He needn’t have worried. A quick call to those special friends across the pond and a fresh batch of C11H17NaO2S was on the next FedEx plane out of Heathrow. Jeffrey Landrigan met his end courtesy of the UK. The disassembly line in Florence AZ was back in business.

The fact that we were unquestioning about the unusual request for sodium thiopental may have been an unfortunate error, but that we have not subsequently made it clear that we would no longer be prepared to supply this cocktail additive in the future is inexcusable.

An article by Clive Stafford-Smith alerted me to these events. Clive is someone I have admired for a long time. Before founding Reprieve, an organisation that uses the law to enforce the human rights of prisoners, from death row to Guantánamo Bay, he spent 25 years battling to save death row inmates in the States. If you haven’t watched the BBC documentary ’Fourteen Days in May’, I recommend you do.

It’s easy to forget, until prompted by something as bizarre as Arizona running out of sodium thiopental, that in ‘the land of the free’ they lock up more of their citizens than any other country in the world, 751 per 100,000 to be exact, and  37 states still have the death penalty. This year sixty will have their time on this mortal coil brought to a (semi) abrupt end, with the Lone Star State ‘topping’ the list. Over 3,200 are currently sweating it out on death row.

At a time when there is much talk of ‘fairness’ and ‘inequality’, and very little understanding of the meaning of either, it is perhaps timely to take a good look at the US. Why? Because unless Britain is prepared to make fundamental changes it risks becoming like its special relation, equally unequal – it’s heading that way fast.

It all starts with income inequality. The US is top of the list by far, closely followed by Britain. The fact of the matter is that wider the spread between the wealthy few and the impoverished many, the worse social problems become. A veneer of affluence disguises the reality and fools too many of us. It’s not affluence that is important in a society, but how unequal it is.

The more unequal a society the higher the crime rate: the higher the level of obesity, mental illness and the lower the life expectancy of its poorer citizens: it’s expensive too. As we are about to discover, welfare and health costs eventually become unsustainable. Those that have to pay for it start to resent doing so. The divide widens. A prejudice towards the less fortunate grows in intensity and attitudes harden. It has happened in the US and it’s happening here. It’s not pretty and it has to be changed.

I don’t believe the scale of the changes Britain has to make have been properly understood.  They are massive. We are starting form a position where too many people believe that the less well off are a ‘natural condition’ about which little can be done: that their ‘condition’ is of their own making. It is a corruption of moral sentiments, and a corrosion that is deep rooted.

I do not know of any politician or political party that has the vision, the courage or the ‘big ideas’ that will drive the change that this country so desperately needs. But to be as equally unequal as our ‘special relations’ is a curse we have to banish. It can be done, and the more equal we become, the more equal we will want to be. We have to make a start.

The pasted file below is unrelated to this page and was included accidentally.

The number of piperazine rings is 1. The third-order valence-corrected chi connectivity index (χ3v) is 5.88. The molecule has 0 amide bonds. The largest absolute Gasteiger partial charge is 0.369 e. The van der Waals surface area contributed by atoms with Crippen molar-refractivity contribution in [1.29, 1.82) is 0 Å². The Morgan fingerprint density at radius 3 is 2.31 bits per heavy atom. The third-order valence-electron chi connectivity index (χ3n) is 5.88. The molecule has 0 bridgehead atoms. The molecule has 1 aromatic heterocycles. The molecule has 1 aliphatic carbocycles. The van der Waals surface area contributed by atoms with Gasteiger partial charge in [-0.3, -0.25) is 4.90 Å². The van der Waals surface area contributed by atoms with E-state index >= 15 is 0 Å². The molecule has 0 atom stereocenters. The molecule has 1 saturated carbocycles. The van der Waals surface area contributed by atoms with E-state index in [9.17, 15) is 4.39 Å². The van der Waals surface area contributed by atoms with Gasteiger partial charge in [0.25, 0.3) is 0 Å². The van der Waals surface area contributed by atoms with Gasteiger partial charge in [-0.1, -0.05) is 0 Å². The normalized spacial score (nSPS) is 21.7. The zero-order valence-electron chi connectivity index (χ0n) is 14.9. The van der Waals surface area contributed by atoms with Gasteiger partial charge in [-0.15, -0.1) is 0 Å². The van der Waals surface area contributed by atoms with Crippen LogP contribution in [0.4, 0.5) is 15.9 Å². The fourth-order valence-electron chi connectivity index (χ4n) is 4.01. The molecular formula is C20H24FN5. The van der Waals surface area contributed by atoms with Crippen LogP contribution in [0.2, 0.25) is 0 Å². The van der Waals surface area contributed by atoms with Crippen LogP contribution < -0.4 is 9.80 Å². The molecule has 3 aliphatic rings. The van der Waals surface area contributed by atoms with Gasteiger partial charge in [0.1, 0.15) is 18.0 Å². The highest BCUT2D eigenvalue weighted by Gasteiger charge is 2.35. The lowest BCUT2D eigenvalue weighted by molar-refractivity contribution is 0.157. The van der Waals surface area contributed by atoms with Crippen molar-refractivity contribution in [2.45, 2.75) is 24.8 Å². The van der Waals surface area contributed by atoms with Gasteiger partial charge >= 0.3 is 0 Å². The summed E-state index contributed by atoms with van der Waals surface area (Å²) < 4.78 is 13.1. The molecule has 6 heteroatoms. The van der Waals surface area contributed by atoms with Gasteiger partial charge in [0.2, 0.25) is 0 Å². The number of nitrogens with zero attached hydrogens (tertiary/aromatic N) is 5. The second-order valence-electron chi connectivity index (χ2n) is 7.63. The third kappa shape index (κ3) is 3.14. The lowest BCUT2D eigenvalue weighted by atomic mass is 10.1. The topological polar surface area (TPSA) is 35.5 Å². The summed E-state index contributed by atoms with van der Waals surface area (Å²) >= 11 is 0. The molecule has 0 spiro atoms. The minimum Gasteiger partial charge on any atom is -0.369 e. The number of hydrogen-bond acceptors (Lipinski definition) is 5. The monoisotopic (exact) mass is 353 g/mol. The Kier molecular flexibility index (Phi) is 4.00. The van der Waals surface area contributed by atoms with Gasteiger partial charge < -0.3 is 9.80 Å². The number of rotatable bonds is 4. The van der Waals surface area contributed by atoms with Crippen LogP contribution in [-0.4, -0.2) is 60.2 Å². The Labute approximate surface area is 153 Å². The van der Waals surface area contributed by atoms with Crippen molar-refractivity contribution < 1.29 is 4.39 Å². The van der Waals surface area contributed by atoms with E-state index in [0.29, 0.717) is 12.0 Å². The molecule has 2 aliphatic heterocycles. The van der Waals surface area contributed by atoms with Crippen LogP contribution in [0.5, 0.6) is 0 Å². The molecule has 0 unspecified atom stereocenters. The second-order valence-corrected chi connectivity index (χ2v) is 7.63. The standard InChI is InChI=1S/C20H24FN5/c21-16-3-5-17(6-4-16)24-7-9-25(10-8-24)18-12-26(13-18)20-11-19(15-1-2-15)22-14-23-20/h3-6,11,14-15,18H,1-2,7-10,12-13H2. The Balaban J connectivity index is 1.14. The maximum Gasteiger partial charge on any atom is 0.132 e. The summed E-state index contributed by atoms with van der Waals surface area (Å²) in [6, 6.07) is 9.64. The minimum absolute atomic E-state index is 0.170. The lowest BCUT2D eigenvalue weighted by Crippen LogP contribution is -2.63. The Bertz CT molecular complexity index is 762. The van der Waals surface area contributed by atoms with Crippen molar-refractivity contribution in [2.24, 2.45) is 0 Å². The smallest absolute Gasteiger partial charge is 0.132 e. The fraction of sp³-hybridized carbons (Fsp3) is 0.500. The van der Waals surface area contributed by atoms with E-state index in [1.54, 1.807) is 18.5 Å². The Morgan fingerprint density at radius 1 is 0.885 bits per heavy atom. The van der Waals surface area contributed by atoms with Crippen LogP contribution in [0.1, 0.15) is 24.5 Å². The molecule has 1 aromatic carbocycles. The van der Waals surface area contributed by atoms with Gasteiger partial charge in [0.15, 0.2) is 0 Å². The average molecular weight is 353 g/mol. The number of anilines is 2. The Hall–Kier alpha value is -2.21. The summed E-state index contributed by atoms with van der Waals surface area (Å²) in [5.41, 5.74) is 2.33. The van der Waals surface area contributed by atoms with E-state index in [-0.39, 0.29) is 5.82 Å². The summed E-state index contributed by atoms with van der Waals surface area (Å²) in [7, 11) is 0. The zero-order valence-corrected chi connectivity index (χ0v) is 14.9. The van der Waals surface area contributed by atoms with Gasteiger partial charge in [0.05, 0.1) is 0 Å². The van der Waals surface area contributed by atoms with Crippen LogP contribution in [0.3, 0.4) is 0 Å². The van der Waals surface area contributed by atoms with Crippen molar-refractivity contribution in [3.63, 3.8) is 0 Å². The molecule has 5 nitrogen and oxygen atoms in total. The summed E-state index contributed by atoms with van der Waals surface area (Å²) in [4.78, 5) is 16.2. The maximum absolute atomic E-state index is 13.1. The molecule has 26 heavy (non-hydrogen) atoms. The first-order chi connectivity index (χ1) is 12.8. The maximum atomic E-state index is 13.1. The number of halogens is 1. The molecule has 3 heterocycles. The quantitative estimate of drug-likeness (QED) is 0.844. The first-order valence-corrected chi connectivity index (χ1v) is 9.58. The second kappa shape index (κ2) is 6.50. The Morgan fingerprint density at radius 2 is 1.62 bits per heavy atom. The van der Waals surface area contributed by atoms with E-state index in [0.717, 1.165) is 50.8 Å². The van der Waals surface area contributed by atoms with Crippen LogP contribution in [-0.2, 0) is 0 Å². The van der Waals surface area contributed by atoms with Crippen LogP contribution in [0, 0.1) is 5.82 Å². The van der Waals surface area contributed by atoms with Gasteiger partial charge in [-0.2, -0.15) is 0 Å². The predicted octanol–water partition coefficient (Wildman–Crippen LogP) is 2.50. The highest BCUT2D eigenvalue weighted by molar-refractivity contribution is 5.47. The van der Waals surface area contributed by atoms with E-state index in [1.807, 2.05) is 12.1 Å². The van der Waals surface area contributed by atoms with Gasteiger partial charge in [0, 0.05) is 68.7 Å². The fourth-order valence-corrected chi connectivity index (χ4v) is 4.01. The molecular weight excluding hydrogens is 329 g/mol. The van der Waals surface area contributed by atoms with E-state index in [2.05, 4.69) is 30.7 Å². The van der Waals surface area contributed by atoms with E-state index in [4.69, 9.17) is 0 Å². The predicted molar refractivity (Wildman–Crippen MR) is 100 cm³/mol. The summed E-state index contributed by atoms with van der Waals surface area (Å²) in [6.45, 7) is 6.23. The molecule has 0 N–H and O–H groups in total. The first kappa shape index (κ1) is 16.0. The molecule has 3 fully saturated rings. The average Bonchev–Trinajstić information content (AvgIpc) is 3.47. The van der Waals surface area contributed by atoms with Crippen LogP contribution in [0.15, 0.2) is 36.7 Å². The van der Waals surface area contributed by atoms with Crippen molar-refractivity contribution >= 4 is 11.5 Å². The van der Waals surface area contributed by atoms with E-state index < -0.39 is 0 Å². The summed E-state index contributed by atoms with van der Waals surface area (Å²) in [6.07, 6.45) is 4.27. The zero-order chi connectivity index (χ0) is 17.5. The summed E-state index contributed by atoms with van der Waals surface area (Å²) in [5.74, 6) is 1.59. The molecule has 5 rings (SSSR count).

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Politicos by Roz

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Cleggonomics…or Something More Imaginative?

“The question is not how much money the state is spending, it is how it spends it. The real progressive test for any state intervention is whether it liberates and empowers people.” Nick Clegg.

Oh dear! Methinks young Clegg has lost the plot. You cannot mitigate inequality by investing in public services no matter how well you spend the money. Public spending doesn’t liberate or empower people it does completely the opposite.

Politicians have failed to grasp that they cannot create wealth or make the economy grow. Only people can do that, but they need politicians to create the right environment to allow them to make it happen. The current – and proposed – level of public spending means it ain’t going to happen. Politicians have completely the wrong focus.

The question is very much how much the state is spending. It needs to be drastically reduced, halved even. The emphasis needs to be on investing in the private sector and creating the right environment for it to be able to survive and prosper. Britain has to start making ‘things’ again – and quickly. And the way forward? Reduce the cost of labour .

Income tax and National Insurance are a tax on labour. We need to liberate our economy from these restrictive taxes. Why have we made it so expensive to employ people? It’s daft. We even tax people into poverty by having ridiculously low tax thresholds which then means that we have to have a ludicrously expensive welfare system to look after them.

Nick Clegg has been trumpeting tax reform, but is he talking about tax tinkering or real reform? Are we going to be fobbed off with populist initiatives that deliver noting worthwhile, or is he prepared to push for something more dramatic that will make a real difference? I’m not over optimistic…I think I had better go and buy my pet pig a microlite

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Politicos by Roz

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Ed Moribund or A Star In The Making?

Ed is back – at last. He had every right to take paternity leave, but I’m not sure he was right to disappear completely for two weeks. It seems a little ill advised at such a crucial time. He must be aware that new leaders have a very short time in which to make their mark. It’s usually not more than three months. Having made a slow, stuttering start, he’s got his work cut out to convince us, and his party, that he’s the man for the job.